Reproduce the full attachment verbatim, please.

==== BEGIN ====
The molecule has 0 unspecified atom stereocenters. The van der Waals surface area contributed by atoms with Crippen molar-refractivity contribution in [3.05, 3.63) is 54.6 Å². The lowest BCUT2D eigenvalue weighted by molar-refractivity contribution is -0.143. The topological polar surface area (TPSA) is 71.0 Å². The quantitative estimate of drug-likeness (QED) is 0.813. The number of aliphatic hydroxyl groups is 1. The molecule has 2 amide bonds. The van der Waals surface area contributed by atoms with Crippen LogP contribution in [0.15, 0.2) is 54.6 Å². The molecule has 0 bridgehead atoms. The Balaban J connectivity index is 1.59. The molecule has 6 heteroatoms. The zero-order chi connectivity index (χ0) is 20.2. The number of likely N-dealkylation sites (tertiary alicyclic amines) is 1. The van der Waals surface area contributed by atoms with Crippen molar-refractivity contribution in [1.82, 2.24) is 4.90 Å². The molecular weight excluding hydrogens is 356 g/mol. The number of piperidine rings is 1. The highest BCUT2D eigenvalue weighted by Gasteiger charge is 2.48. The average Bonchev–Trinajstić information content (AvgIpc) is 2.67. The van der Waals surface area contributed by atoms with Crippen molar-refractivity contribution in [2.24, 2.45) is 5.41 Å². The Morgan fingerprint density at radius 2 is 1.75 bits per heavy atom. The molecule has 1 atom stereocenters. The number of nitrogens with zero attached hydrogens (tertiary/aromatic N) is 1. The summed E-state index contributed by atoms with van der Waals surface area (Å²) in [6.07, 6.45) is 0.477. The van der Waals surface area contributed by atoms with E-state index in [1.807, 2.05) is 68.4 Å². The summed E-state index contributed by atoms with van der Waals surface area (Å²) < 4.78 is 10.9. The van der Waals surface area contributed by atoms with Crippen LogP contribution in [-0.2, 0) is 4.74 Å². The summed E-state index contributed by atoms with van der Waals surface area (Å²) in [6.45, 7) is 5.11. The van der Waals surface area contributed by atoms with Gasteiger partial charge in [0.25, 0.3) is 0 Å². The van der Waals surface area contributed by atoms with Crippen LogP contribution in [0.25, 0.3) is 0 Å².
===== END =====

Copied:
The molecule has 0 unspecified atom stereocenters. The van der Waals surface area contributed by atoms with Crippen molar-refractivity contribution in [3.05, 3.63) is 54.6 Å². The lowest BCUT2D eigenvalue weighted by molar-refractivity contribution is -0.143. The topological polar surface area (TPSA) is 71.0 Å². The quantitative estimate of drug-likeness (QED) is 0.813. The number of aliphatic hydroxyl groups is 1. The molecule has 2 amide bonds. The van der Waals surface area contributed by atoms with Crippen LogP contribution in [0.15, 0.2) is 54.6 Å². The molecule has 0 bridgehead atoms. The Balaban J connectivity index is 1.59. The molecule has 6 heteroatoms. The zero-order chi connectivity index (χ0) is 20.2. The number of likely N-dealkylation sites (tertiary alicyclic amines) is 1. The van der Waals surface area contributed by atoms with Crippen molar-refractivity contribution in [1.82, 2.24) is 4.90 Å². The molecular weight excluding hydrogens is 356 g/mol. The number of piperidine rings is 1. The highest BCUT2D eigenvalue weighted by Gasteiger charge is 2.48. The average Bonchev–Trinajstić information content (AvgIpc) is 2.67. The van der Waals surface area contributed by atoms with Crippen molar-refractivity contribution in [2.24, 2.45) is 5.41 Å². The Morgan fingerprint density at radius 2 is 1.75 bits per heavy atom. The molecule has 1 atom stereocenters. The number of nitrogens with zero attached hydrogens (tertiary/aromatic N) is 1. The summed E-state index contributed by atoms with van der Waals surface area (Å²) in [6.07, 6.45) is 0.477. The van der Waals surface area contributed by atoms with E-state index in [1.807, 2.05) is 68.4 Å². The summed E-state index contributed by atoms with van der Waals surface area (Å²) < 4.78 is 10.9. The van der Waals surface area contributed by atoms with Crippen LogP contribution in [-0.2, 0) is 4.74 Å². The summed E-state index contributed by atoms with van der Waals surface area (Å²) in [6.45, 7) is 5.11. The van der Waals surface area contributed by atoms with Gasteiger partial charge in [0.25, 0.3) is 0 Å². The van der Waals surface area contributed by atoms with Crippen LogP contribution in [0.25, 0.3) is 0 Å².